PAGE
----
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Strategy

Geopolitical risk:  Predicting the unpredictable

Geopolitical risk: Predicting the unpredictable

Charlotte Moore
Tuesday 17th October 2017

With many asset managers having a poor track record of correctly predicting political outcomes, Charlotte Moore asks if they should just give up and stick to picking stocks.

"For a fund manager to be successful, they need to have a particular view of the world and the conviction to stick to this opinion."

Daniel Banks, P-Solve

For a group of individuals whose success relies on their ability to assess risk and make predictions about the future; most fund managers are surprisingly bad at analysing and predicting political events. Evidence of this shortfall is somewhat nebulous – it cannot be assessed as objectively as the performance of a particular fund. But there are various clues. The financial markets’ conviction that Remain would win despite the tightness of the polls is one such hint.

Not only do asset managers struggle to predict the outcomes of referendums and elections but they find it difficult to correctly interpret political events. For example, many managers’ were convinced that a Trump presidency would be productive rather than chaotic, even though he has no political acumen.

While much of the evidence is anecdotal, there is also some concrete evidence. P-Solve recently looked at emerging market equity managers’ ability to select stock, sectors and countries.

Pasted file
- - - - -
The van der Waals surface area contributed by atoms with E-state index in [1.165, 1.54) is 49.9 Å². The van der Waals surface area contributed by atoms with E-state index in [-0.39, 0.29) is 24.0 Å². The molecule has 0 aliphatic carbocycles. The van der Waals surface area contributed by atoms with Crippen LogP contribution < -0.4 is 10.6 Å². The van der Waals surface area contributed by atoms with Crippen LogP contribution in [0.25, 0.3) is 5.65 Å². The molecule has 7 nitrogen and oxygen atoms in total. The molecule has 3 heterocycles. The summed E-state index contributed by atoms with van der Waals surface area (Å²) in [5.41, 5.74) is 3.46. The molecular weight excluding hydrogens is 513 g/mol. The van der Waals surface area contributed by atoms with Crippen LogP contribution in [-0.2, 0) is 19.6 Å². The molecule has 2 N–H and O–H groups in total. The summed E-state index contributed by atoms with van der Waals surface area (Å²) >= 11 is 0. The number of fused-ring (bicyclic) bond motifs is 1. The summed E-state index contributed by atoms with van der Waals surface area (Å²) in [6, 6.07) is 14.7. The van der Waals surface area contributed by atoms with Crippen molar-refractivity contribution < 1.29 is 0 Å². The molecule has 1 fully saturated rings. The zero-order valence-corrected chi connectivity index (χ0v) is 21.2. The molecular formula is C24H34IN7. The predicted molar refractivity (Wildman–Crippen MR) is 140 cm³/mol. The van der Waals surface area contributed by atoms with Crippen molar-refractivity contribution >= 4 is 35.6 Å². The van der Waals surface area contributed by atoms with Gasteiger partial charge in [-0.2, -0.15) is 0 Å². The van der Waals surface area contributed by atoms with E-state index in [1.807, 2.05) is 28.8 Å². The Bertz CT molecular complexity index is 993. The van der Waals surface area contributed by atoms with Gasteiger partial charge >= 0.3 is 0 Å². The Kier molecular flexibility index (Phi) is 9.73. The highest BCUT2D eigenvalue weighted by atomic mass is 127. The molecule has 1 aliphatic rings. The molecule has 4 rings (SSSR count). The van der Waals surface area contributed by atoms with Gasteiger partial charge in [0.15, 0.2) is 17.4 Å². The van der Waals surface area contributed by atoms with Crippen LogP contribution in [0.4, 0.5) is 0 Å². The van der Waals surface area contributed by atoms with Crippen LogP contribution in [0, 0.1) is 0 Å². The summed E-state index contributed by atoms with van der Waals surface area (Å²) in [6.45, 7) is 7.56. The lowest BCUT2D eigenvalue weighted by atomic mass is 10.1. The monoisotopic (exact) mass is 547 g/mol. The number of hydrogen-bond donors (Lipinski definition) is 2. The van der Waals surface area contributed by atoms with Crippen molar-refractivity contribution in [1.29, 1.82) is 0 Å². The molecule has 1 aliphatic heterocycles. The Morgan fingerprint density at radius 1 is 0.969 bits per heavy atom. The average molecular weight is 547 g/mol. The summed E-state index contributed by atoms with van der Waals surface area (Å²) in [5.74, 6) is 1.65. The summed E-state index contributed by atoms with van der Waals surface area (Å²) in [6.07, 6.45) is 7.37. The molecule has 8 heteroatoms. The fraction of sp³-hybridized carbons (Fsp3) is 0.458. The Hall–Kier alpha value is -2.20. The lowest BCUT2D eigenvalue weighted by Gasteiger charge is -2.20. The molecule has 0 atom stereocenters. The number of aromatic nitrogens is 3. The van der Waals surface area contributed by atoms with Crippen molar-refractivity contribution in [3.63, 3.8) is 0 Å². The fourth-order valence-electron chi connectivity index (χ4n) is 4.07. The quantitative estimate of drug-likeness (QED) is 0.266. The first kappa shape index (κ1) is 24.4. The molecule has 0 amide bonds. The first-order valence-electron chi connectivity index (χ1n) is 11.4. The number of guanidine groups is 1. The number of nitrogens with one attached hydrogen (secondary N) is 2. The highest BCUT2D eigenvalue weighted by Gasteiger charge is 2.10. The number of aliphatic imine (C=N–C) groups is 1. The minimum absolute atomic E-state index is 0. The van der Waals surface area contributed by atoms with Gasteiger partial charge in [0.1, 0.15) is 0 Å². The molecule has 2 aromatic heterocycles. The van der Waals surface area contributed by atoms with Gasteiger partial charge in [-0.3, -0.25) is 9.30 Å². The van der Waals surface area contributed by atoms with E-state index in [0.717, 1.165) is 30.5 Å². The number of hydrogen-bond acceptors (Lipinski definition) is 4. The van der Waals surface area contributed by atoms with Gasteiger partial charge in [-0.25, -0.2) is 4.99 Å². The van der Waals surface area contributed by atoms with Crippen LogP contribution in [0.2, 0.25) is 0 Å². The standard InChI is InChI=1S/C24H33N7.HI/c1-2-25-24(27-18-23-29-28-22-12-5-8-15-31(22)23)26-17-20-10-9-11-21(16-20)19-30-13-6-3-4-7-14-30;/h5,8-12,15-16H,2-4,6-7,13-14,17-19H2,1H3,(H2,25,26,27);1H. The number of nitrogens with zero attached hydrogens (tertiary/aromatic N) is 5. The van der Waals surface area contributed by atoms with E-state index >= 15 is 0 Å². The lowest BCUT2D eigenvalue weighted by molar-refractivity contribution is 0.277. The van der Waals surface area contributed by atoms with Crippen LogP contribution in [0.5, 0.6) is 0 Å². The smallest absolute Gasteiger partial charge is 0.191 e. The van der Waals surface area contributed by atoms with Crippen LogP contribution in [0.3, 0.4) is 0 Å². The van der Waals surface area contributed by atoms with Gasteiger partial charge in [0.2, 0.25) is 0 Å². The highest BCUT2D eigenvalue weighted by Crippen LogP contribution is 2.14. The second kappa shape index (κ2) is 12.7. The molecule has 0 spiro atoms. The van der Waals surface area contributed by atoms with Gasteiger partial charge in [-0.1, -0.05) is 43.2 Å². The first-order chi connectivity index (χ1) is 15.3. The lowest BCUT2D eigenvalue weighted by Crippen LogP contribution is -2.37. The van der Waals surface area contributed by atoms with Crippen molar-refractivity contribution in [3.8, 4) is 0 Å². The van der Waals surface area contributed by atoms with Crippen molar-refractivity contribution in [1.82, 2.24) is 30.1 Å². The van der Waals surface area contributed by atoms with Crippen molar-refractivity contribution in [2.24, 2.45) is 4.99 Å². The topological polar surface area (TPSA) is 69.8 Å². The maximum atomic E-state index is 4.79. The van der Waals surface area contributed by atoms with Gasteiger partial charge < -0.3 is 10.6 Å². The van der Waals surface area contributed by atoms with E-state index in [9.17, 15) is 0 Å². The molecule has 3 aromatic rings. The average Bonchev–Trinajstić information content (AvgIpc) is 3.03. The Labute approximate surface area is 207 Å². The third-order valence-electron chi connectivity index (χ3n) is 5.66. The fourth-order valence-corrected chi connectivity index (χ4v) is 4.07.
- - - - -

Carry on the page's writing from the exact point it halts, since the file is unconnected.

P-Solve director Daniel Banks says: “We found that while managers were pretty good at selecting both stocks and sectors, their ability to predict which country would outperform was usually very poor. This is of particular importance in emerging markets, as country selection drives almost all returns.

Banks says: “The irony is that most were focusing on bottom-up stock selection yet the most important decision – the country selection – was happening by accident rather than design.”

It’s easy to explain why emerging market fund managers focus solely on individual companies and sectors: if predicting geopolitical outcomes is hard and it’s very easy to get it wrong, then the simpler option is to not bother.

Tapan Datta, head of asset allocation at Aon Hewitt, says: “The instinct to not even try to get a handle on, for example, the risks associated with Brexit are understandable.” When the outlook is that uncertain, it’s basic human behaviour to choose not to think about it and instead to pretend it’s not a factor.

But this the wrong approach to the problem. Datta says: “When issues are truly uncertain and it’s impossible to predict the probability of it occurring with any great accuracy, they should command more, not less, of a manager’s attention.”

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